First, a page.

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Gilead, Marilynne Robinson

Marilynne Robinson’s novel reads like something almost outside of time – not so much dog-eared or yellowed but as if written in stone. So it comes as a surprise to realise the story is set in 1957, as revealed by its narrator, Congregationalist pastor the Reverend Jon Ames, a native of the small, fictional Iowa town from which the novel takes its title. Gilead is Ames’ account of his life and those of his father and grandfather (also pastors) for the benefit of his seven-year-old son, to be passed to him after the elderly Ames succumbs to a heart condition.

Ames makes frequent reference to Gilead’s status as a centre for abolitionist agitation – the campaign to end slavery in the U.S. (Congregational churches, independent in governance and spirit, were to the fore in many American social reform movements). But otherwise, Gilead gives the impression of being away from where the real action takes place.  Not that lack of action perturbs Jon Ames, whose enthusiasm for a life lived ordinary nonetheless embraces the rich extraordinariness of the landscape around him:

“I love the prairie! So often I have seen the dawn come and the light flood over the land and everything turn radiant at once, that word ‘good’ so profoundly affirmed in my soul that I am amazed I should be allowed to witness such a thing.”

The rich lyricism of Robinson’s language is like scripture and Gilead’s narrative seems deliberately separate from time, with an almost eternal quality, firm in its belief in the goodness of human nature uncorrupted by any temporal slips into violence or corruption (sin). There is nothing secular about Robinson or her writing – she is a deeply Christian writer. Yet this is not the Christianity of closed minds or harsh judgment of the other. It is meditative, gentle and humble. In her essay, “Open Thy Hand Wide,” which appears in When I was a Child I Read Books (2012), Robinson asserts her own liberal Christianity and argues for a reinterpretation in particular of Calvinism to remember Calvin’s own assertion that Paul’s message ‘not to be weary in well-doing’ should be embraced as Christian imperative.  Jon Ames is frequently hard on himself throughout Gilead’s narrative but no reader of this book meets a selfish narrator.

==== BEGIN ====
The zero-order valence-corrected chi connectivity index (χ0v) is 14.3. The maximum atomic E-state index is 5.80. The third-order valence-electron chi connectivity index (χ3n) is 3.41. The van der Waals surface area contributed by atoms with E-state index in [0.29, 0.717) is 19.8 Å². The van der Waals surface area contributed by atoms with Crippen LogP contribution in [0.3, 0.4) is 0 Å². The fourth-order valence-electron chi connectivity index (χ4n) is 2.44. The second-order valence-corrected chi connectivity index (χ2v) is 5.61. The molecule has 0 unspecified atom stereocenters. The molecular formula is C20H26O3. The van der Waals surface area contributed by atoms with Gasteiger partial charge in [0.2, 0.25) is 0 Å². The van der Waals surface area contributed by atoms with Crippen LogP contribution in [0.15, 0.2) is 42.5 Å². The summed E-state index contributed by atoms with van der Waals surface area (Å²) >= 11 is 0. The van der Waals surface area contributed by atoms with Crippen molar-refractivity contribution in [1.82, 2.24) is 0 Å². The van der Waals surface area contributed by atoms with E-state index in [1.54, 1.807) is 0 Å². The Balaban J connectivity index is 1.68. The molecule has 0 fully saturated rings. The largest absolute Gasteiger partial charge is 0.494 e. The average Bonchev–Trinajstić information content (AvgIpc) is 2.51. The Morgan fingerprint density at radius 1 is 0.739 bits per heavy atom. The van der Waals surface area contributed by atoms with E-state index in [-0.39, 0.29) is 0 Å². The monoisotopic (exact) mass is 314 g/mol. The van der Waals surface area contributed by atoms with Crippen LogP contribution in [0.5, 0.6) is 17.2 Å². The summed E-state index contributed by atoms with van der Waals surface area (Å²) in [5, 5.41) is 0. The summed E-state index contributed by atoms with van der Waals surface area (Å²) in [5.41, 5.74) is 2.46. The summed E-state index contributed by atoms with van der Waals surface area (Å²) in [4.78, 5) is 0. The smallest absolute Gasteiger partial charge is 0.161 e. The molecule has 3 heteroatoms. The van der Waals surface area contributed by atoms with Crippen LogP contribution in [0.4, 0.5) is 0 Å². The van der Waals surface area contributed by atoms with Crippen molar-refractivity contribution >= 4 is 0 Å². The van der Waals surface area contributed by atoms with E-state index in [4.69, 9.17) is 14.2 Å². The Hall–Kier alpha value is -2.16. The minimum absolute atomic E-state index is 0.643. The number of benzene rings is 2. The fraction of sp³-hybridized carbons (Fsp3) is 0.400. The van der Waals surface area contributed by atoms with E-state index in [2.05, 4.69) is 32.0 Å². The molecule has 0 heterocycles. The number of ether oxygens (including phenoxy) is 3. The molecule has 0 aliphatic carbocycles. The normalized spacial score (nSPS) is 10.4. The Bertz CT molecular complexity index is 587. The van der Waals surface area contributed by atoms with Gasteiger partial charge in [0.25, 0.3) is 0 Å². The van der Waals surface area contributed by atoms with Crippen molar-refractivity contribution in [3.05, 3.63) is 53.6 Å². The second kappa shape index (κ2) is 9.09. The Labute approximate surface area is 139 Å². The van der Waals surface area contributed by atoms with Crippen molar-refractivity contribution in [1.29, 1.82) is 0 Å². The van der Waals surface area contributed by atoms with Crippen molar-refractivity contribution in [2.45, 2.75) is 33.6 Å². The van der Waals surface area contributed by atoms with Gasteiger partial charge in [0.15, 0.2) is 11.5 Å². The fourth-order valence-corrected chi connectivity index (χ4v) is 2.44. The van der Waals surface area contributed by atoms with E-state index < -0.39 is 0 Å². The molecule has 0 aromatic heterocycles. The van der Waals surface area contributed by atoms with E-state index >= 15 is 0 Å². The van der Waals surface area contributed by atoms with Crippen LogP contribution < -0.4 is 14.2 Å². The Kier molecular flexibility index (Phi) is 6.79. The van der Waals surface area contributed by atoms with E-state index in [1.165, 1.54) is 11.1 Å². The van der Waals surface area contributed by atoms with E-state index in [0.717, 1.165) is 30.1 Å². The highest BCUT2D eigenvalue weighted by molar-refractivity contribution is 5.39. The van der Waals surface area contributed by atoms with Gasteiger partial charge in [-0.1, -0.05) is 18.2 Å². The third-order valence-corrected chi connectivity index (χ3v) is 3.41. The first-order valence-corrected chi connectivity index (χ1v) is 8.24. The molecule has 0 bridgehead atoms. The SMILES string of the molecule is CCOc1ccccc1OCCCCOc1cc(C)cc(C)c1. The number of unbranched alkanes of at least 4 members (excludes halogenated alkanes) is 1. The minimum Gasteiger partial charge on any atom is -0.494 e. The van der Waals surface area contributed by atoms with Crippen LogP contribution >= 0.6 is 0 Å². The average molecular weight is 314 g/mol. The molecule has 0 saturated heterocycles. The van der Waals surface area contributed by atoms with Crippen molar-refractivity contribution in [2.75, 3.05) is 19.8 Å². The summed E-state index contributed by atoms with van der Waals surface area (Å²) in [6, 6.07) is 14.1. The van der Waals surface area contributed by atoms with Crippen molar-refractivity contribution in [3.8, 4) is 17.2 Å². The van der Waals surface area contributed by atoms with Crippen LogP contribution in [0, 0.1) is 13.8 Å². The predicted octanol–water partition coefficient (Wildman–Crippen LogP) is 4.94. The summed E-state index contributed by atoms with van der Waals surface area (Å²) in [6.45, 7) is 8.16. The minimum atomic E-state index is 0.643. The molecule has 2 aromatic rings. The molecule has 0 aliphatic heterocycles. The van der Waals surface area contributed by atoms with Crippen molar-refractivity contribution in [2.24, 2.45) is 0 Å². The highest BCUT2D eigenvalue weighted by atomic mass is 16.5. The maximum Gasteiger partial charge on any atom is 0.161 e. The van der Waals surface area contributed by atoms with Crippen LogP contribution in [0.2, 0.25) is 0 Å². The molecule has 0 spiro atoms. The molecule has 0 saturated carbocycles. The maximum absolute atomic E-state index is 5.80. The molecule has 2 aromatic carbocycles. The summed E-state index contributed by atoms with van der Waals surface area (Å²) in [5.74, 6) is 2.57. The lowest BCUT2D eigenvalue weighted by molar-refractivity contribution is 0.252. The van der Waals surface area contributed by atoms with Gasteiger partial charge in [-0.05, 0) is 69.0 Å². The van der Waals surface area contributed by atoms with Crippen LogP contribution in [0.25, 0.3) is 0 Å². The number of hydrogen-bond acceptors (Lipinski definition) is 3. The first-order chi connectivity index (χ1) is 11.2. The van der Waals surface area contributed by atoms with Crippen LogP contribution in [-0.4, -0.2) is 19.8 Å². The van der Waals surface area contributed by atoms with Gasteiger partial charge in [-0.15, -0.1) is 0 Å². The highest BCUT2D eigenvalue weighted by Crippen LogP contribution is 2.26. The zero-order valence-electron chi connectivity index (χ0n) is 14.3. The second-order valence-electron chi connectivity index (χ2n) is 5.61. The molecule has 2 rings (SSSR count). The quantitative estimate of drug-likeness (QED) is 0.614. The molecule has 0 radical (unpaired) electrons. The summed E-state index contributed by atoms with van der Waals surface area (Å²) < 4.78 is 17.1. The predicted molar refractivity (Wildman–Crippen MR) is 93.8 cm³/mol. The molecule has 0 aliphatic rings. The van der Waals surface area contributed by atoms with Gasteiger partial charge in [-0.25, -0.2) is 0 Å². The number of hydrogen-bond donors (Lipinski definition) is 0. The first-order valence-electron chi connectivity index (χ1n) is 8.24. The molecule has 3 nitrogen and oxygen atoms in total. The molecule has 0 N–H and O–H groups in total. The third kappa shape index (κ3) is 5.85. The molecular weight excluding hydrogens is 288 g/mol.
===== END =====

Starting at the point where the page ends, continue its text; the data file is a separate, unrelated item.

Gilead is also a writer’s book. Ames’ vocation and his thoughts about it mirror that of a writer – something that is difficult to fulfil yet cannot be ignored.

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